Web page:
Matt Hyunh’s mentioned RWW before – in fact, to date a whopping 50% of his blog posts have mentioned it. Might be worth watching!

It’s good. Go play.

Comments (5)

  1. Anonymous says:

    Today’s technical note concerns Remote Web Workplace in Small Business Server. You see, Remote Web Workplace has to make the assumption that it’s only got one external IP address to play with when you set it up, so it has…

  2. Anonymous says:

    Indy asks if there’s a Remote Web Workplace equivalent in big server land….

    <insert evil cackle…

  3. Ernesto Salas says:

    Tristan: I fully great the RWW is a truly great feature. THe only thing that bothers me is that you have to publish the an internal LAN server (SBS) on the internet using either direct translation or some other means to be able to use from the web. For some reason I’d have found it more pallatable to have some sort of mini-sbs/rww on an external box (maybe even on a DMZ), so that the external connections would be pure http (port 80) and then have the SBS box handle all connections to the LAN through the service specific ports. That way I would’ve been able to set better security (only SBS box has access to special ports, all others only have port 80 access to external SBS). By the way, this is the way Citrix handles it. Talk to you soon.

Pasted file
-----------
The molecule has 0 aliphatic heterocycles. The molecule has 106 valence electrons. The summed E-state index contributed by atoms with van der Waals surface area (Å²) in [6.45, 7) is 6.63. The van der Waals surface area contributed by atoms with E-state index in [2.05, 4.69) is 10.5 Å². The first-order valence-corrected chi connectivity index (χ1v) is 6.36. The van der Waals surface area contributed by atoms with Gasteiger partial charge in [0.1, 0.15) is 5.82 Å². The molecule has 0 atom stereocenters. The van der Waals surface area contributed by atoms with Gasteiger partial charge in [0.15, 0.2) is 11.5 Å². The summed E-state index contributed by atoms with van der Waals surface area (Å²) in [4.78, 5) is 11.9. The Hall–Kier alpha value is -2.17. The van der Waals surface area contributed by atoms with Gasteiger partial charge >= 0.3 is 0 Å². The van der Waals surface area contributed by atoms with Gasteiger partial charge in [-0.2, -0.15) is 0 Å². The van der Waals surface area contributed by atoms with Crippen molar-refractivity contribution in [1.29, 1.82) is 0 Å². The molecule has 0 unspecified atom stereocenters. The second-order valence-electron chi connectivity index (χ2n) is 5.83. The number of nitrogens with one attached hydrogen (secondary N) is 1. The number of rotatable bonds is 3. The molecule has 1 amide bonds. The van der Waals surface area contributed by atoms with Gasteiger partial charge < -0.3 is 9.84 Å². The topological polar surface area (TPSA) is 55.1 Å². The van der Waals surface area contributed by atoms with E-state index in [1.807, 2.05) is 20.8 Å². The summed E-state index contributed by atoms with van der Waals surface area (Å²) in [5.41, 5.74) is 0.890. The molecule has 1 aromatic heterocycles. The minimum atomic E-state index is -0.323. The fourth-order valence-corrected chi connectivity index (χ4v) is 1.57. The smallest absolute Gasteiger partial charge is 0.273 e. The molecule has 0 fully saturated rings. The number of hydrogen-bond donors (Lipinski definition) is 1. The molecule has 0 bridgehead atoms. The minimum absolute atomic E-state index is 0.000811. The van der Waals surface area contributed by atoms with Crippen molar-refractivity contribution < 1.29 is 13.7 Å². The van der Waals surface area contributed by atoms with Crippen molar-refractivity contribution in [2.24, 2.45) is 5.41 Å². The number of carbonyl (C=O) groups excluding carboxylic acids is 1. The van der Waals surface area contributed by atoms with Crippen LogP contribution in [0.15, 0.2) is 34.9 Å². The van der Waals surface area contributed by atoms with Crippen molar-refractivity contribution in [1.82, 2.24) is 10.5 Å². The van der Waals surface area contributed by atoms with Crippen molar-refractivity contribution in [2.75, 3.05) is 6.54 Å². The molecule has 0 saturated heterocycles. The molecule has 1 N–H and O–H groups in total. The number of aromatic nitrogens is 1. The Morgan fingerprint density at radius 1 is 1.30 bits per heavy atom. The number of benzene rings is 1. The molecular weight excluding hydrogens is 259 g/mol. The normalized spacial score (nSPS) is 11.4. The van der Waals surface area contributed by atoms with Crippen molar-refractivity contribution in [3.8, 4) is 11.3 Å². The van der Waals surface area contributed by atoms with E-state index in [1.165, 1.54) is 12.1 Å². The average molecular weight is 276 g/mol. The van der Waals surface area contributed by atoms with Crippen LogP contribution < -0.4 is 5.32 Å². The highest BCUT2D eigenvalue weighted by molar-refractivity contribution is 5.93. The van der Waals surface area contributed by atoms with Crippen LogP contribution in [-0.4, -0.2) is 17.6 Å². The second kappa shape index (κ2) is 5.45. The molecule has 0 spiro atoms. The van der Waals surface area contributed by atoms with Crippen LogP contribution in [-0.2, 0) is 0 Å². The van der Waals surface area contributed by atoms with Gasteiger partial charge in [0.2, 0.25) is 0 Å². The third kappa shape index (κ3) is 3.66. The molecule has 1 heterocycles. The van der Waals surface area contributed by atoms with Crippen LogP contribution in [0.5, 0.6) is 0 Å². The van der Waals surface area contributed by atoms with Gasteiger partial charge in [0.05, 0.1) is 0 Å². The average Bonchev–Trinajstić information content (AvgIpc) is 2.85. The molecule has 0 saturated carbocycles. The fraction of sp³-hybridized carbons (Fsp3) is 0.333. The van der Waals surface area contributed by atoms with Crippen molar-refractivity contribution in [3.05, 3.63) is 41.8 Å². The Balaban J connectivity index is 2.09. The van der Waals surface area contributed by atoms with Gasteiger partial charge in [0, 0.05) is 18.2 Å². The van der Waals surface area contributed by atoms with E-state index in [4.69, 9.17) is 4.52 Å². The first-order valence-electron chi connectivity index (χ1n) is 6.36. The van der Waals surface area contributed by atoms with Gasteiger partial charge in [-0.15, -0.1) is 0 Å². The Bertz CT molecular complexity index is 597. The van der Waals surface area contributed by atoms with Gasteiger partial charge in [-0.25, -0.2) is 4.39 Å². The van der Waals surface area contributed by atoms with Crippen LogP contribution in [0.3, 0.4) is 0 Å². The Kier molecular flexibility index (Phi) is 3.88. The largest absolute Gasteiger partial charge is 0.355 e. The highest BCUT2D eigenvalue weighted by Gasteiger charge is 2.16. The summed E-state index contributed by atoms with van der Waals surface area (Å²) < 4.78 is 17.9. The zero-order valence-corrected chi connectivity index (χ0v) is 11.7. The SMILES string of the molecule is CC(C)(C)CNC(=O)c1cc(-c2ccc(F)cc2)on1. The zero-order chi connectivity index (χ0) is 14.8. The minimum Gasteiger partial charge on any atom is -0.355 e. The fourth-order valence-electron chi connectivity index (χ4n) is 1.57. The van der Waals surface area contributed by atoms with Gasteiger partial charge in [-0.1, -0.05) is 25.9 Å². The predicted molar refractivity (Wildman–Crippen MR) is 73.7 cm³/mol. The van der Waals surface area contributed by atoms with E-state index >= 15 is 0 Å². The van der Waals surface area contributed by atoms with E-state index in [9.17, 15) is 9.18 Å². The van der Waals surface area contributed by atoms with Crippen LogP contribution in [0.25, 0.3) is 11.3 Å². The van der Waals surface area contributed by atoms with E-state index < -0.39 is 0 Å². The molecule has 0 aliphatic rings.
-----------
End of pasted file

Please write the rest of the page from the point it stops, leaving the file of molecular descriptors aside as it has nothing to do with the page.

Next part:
4. TristanK says:

    Hi Ernesto,

    Thanks for your comment. Yes, in this case, the SBS machine is exposing ports to the Internet from the internal network: 3389 for Remote Desktop admin, 4125 for the internal RDP proxy and 444 for companyweb.

    You could think of this as providing quick and easy remote access to the network, without the need for purchasing a separate Terminal Server. A TS in the DMZ would be good, but it’s a comparatively expensive option.

    We don’t have a client capable of doing a Web protocol only remote desktop connection, so Citrix are a good value-add there for the scenario you describe.

  5. Port 80 is more attacked than 3389, 4125 and 444. I’d rather not have an exposed port 80.